In conventional PV plants, power fluctuations are counter balanced by the use of battery storage systems which ultimately is a key element of the plant since a small increase in its size results in a large increase in the overall cost of the plant. Although power fluctuations have the effect of reducing the life-time of the battery storage system, the state of charge is closely monitored in PV plant that can be stopped when the maximum depth of discharge is attained. Starting from 20% of maximum storage capacity (800 Ah) for our plant, we set the plant on and studied the state of charge for a corresponding period of one year as presented in Figure 6.

The graph shows that for a continuous supply of the household, a minimum of 22.2% of ampere hours should available in the battery under local irradiance conditions. From this value the maximum capacity (800 Ah) for a smooth functioning of the plant is observed after 33 hours that is after and equivalent period of 41 days. When the initial capacity is 25% and 40% respectively, the system needs 32 hours and 31 Hours to achieve full batter charge. This period reduces to 3 hours when the system is set at full charge. This result indicates how important it is to respect the load demand since a small variation during the first 24

Figure 6. Sensitivity of power supply to initial state of the battery.

hours following the start of the plan may cause a power failure. To emphasize on the impact of load fluctuation, we undertook a random variation of the load using a pseudo random number generator ran2 that delivers random numbers ranging from 0 to 1 with a periodicity of (2^{63} − 1). The load profile for a period of 72 Hours in shown on Figure 7. The black curve corresponds to normal load assumed to be constant for a given time interval every day. In turn random load at a specific time will not have the same value the next day at the same time depending on the random value at that precise moment. For illustration, the normal load of 185.5 KWh at Time = 0, 24, 48 hours (which refer respectively to the same instant for three consecutive days) becomes respectively 230.2, 238.2 and 258.7 KWh when the load is modified by 0.4 × ran2.

Figure 8 presents the state of charge of the battery for random fluctuation of load. The plant functions throughout the entire period in the case of minimum change (0.1 × ran2). However, it can be noted that the variation in the charge left in the battery becomes more and more important toward the end of this period. This may indicate that there is a potential risk of power failure if the energy consumption is not controlled. It is important to indicate that in this case, the maximum random increase in the load of 129 Wh (at Time = 66 hours, see Figure 7) corresponds to the refrigerator working for less than 30 minutes above the indicated time. For the 0.3 × ran2 load modification, the plant does not function continuously in the year and stops after 183 hours. This time corresponds to the plant functioning for 7.62 months. This period reduces to 6 months for 0.4 × ran2 load modification. These limitations in power supply prove how important it is to respect the load profile of the household.

Figure 7. Random load generated using ran2. The black curve corresponds to normal load assumed to be constant throughout the day. To avoid cases where the load doubles which may not be realistic, coefficients 0.1, 0.3 and 0.4 are used to scale the variation. The modified load is therefore defined as Load = Load (1 + 0.1 × ran2) in the case of coefficient = 0.1.

Figure 8. Impact of random fluctuation of load on the state of charge of the battery.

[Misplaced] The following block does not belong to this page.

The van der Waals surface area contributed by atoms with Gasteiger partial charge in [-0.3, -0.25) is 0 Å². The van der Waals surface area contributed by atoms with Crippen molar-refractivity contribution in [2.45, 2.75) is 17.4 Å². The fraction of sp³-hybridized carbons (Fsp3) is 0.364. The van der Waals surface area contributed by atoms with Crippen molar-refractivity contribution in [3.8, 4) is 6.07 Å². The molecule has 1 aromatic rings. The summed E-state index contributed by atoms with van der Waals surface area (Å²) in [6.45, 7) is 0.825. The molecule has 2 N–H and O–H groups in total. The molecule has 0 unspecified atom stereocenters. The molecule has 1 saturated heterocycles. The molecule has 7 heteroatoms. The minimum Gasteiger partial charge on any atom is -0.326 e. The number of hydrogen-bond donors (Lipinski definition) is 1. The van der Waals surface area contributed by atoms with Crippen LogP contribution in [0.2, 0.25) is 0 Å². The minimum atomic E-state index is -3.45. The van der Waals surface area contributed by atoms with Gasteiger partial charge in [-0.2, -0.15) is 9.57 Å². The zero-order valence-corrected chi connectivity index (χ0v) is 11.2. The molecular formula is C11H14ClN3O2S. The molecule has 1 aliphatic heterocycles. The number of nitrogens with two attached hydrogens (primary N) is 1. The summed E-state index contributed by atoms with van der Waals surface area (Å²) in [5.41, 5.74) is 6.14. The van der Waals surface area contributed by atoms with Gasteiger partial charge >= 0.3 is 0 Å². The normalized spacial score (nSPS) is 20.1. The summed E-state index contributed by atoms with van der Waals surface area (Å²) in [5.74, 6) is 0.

3.3.2. Autonomy Test

For autonomy test, the plant is launched when the battery is fully charged and the objective being to check whether the system can resist extreme cloudy conditions.

In the case of this analysis, three days autonomy where predicted. Following the curve in black (Figure 9), it is observed that the plan goes off exactly at Time = 72 Hours that corresponds to the prediction. This result is of importance in an analytical and technical point of view since the design is based on lowest month solar radiation while the control test done here considers irradiance at hourly time scale. It is a fact that this condition is fulfilled only if the load profile is strictly respected since there is no power generation during this period. An alternative could be when panels receive a slight amount of irradiance. We considered 10% and 20% of the amount that is received under normal circumstances at hourly time scale. Figure 9 shows a little increase in autonomy where additional 22 and 49 Hours are observed for 10% and 20% irradiance respectively. However, it is important to mention that a slight increase in the load would significantly reduce this autonomy as can be seen in Figure 10. In fact, under no sunshine conditions, the autonomy reduces to 63 and 60 Hours for 0.1 × ran2 and 0.2 × ran2 random change in load respectively.

4. Conclusion

This paper describes the optimum configuration of a stand-alone photovoltaic system and assesses the impact of random load fluctuation on power supply. This optimization was done using the concept of the best periodical inclination angle that allows maximum incidence on the panels and the use of effective power demand of the household. The estimation of solar radiation for tilted surfaces carried out by considering different solar geometry parameters and incident solar

Figure 9. State of charge during periods of no sunshine and poor sunshine. Curves in red and blue refer to situations where at hourly time scale 10% and 20% of the irradiance are received.

Figure 10. Impact of random load variation on the system autonomy. Curves in red and blue refer to 0.1 × ran2 and 0.2 × ran2 load fluctuation respectively.

radiation at Furu-Awa indicates that the inclination angle must be varied 7 times yearly while the use of total apparent power overestimates the load demand at a rate of 18%. However, these changes yield a better output at the level of panels and better reliability of the PV station. The analysis of random load variation shows that the load profile must be respected no matter the constraints. In fact, even the smallest increase in the load demand can be a potential source of power shortage in the plant.

Conflicts of Interest

The authors declare no conflicts of interest regarding the publication of this paper.